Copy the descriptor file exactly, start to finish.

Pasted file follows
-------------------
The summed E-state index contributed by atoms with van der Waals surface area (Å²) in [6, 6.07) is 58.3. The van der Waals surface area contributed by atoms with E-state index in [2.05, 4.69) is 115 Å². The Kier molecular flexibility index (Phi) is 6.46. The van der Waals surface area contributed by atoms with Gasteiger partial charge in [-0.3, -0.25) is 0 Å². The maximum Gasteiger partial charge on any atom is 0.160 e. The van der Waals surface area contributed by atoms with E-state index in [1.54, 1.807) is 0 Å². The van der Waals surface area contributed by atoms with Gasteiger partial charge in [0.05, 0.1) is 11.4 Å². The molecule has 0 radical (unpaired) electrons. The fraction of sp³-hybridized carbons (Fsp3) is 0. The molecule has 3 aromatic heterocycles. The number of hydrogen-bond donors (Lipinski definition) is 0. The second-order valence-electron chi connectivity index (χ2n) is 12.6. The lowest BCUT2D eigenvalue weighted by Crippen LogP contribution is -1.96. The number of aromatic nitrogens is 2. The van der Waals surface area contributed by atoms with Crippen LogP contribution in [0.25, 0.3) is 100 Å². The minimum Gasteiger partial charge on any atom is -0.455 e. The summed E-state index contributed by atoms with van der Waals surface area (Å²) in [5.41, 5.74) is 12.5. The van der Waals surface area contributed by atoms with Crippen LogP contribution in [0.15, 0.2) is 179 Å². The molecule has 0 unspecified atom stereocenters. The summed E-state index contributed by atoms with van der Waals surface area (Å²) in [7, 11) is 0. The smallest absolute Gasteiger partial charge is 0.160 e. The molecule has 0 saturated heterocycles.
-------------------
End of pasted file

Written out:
The summed E-state index contributed by atoms with van der Waals surface area (Å²) in [6, 6.07) is 58.3. The van der Waals surface area contributed by atoms with E-state index in [2.05, 4.69) is 115 Å². The Kier molecular flexibility index (Phi) is 6.46. The van der Waals surface area contributed by atoms with Gasteiger partial charge in [-0.3, -0.25) is 0 Å². The maximum Gasteiger partial charge on any atom is 0.160 e. The van der Waals surface area contributed by atoms with E-state index in [1.54, 1.807) is 0 Å². The van der Waals surface area contributed by atoms with Gasteiger partial charge in [0.05, 0.1) is 11.4 Å². The molecule has 0 radical (unpaired) electrons. The fraction of sp³-hybridized carbons (Fsp3) is 0. The molecule has 3 aromatic heterocycles. The number of hydrogen-bond donors (Lipinski definition) is 0. The second-order valence-electron chi connectivity index (χ2n) is 12.6. The lowest BCUT2D eigenvalue weighted by Crippen LogP contribution is -1.96. The number of aromatic nitrogens is 2. The van der Waals surface area contributed by atoms with Crippen LogP contribution in [0.25, 0.3) is 100 Å². The minimum Gasteiger partial charge on any atom is -0.455 e. The summed E-state index contributed by atoms with van der Waals surface area (Å²) in [5.41, 5.74) is 12.5. The van der Waals surface area contributed by atoms with Crippen LogP contribution in [0.15, 0.2) is 179 Å². The molecule has 0 unspecified atom stereocenters. The summed E-state index contributed by atoms with van der Waals surface area (Å²) in [7, 11) is 0. The smallest absolute Gasteiger partial charge is 0.160 e. The molecule has 0 saturated heterocycles.